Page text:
Five Ways to Optimize Amp Sims
Monday February 19, 2018. 10:30 PM , from Sweetwater inSync
You wouldn’t mic an amp by just pointing a mic at it and hoping for the best — we all know it’s not that simple to get great tone. (Or at least we do if we saw the tutorials “The Importance of Mic Placement for Guitar Amps” and “Miking Guitar Amps: Finding the Sweet Spot“.)
Similarly, you can’t necessarily get good amp sim (simulation) tone by inserting a plug-in, dialing up a preset, and hoping for the best — it takes some signal processing before and after the amp sim to bring out its best. For this example, I’ll use Guitar Rig’s Van 51 amp sim which is a part of Native Instruments Komplete 11, but the same principles apply to other amp sims (especially amp models with moderate to high gain).
Here’s the roster of processors, shown as a PreSonus Studio One FX Chain.
1. Add a Limiter
A limiter is optional, but I like to bite off the top 2dB from peaks to get just a little more sustain and average signal level. On the other hand, for a more dynamic response, leave the limiter off. Or for the best of both worlds, use a “mechanical limiter” — move your pickups a little further from your strings! You’ll reduce the nasty pick transients and have a more uniform decay. Compensate for the slight loss in level by turning up your interface’s input level or the amp sim’s drive parameter.
2. “Focus” the Pre-sim Signal with EQ
Cutting the highest and lowest frequencies prior to distortion can make a major difference with some amp sims — restricting audio to the guitar’s fundamental frequencies helps minimize “brittleness” because the sim doesn’t distort the harmonics as much. You do lose some treble, but I’ll make up for that later in a better way. Tightening up the low end a bit by reducing the low frequencies doesn’t hurt either.
3. Oversample Your Amp
Many amp sims include the option to oversample, with the tradeoff being more CPU power consumption. Oversampling raises the plug-in’s internal sample rate to help prevent foldover distortion with high-gain amps, which is caused by high-frequency harmonics interfering with the project sample rate clock. In Guitar Rig, clicking the HI button to the left of the NI logo in the upper right corner enables the high-quality mode. In AmpliTube, you can set oversampling in Preferences. Some amp sims oversample natively, so they don’t include the option to turn it on because it’s always on.
4. Remove “Annoying Frequencies” and Add Highs with Post-sim EQ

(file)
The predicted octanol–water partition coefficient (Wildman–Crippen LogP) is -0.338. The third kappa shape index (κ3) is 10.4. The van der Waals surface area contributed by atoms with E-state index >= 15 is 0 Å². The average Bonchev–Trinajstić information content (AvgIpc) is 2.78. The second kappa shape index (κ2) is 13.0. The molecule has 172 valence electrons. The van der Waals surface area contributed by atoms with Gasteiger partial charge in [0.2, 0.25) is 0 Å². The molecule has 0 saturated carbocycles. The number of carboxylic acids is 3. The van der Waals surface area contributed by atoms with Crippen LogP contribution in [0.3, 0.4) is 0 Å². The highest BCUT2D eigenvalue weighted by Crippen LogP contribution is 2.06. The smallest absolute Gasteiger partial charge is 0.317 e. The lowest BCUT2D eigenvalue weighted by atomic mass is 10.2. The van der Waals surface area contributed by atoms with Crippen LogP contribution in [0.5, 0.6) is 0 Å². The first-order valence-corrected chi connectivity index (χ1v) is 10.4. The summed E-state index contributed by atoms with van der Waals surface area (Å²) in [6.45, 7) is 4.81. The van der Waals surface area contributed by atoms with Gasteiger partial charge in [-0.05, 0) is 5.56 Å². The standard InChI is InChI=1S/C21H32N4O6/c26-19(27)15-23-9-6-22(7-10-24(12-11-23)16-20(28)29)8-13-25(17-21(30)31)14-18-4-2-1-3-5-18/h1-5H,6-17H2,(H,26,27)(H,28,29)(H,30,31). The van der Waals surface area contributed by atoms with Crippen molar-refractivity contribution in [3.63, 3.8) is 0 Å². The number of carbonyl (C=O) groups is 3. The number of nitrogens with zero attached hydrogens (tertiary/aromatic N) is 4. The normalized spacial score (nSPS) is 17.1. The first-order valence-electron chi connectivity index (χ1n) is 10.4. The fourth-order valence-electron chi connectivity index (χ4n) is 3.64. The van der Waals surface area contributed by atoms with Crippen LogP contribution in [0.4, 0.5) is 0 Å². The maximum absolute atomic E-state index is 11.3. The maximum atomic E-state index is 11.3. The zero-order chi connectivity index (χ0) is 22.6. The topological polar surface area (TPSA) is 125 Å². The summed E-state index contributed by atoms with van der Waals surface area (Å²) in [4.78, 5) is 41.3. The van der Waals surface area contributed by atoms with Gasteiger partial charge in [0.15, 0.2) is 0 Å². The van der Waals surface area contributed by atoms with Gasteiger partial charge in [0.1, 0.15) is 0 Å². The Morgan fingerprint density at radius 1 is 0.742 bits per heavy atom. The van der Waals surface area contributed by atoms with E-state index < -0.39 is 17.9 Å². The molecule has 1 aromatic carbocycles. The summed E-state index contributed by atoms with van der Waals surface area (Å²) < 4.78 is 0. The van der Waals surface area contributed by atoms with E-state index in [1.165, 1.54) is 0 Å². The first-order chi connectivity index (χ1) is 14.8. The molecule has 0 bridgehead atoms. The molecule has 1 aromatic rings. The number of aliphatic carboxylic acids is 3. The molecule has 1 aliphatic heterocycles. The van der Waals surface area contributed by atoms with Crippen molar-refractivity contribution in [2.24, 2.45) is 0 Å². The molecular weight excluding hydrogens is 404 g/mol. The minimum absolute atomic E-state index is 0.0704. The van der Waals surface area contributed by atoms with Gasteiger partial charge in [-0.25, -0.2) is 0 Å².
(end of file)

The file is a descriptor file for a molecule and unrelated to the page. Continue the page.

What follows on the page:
Listen carefully to the audio samples included below, and you’ll hear that the non-optimized amp sim has a sort of resonance around 2kHz that “clouds” the sound. Many amp sims exhibit a similar type of resonance, but you don’t have to tolerate it.
To find the frequency, insert a parametric EQ with a narrow-bandwidth boost set to maximum gain. Turn down your monitors (it might get loud), then slowly sweep the EQ frequency from 3kHz to 20kHz. Listen carefully; if there’s particularly ugly distortion at a particular frequency, turn the gain down so the boost becomes a notch, such as the 12dB notch seen above at 2.26kHz. If the amp sounds more “organic” with the notch, you’ve found the annoying resonance. The more you practice this technique, the more you’ll train your ears to identify frequencies that you need to cut, resulting in a more pleasing amp sim sound.
However, putting a notch in the highs — along with the reduction caused by the pre-sim EQ — gives a duller sound, so adding a final high-frequency shelving boost solves that problem. And because it’s not boosting a bunch of high-frequency garbage, but a more focused range of frequencies, the sound is sweeter as well as brighter.
5. Add a Room
When you play guitar, you don’t have your ear a couple of inches from the speaker; an amp interacts with a room, and you hear those interactions. The Splitter module (the fifth module in the diagram above) sends the left and right channels to individual delays. I use identical settings but different delay times — one has a 17ms delay and the other a 29ms delay (prime numbers help reduce resonance). Mixing the straight and delayed sound in the delay module helps give a room-like stereo image.
Take a Listen
As always, the proof is in the listening. This first sample (below) is a guitar track processed with Guitar Rig 5 and the optimizations described above.
Guitar track processed
The second sample (below) demonstrates Guitar Rig 5 by itself, without the optimizations. I think you’ll hear the annoying resonance clearly. Also note that the sound is less articulated than in the optimized version above.
Guitar track unprocessed
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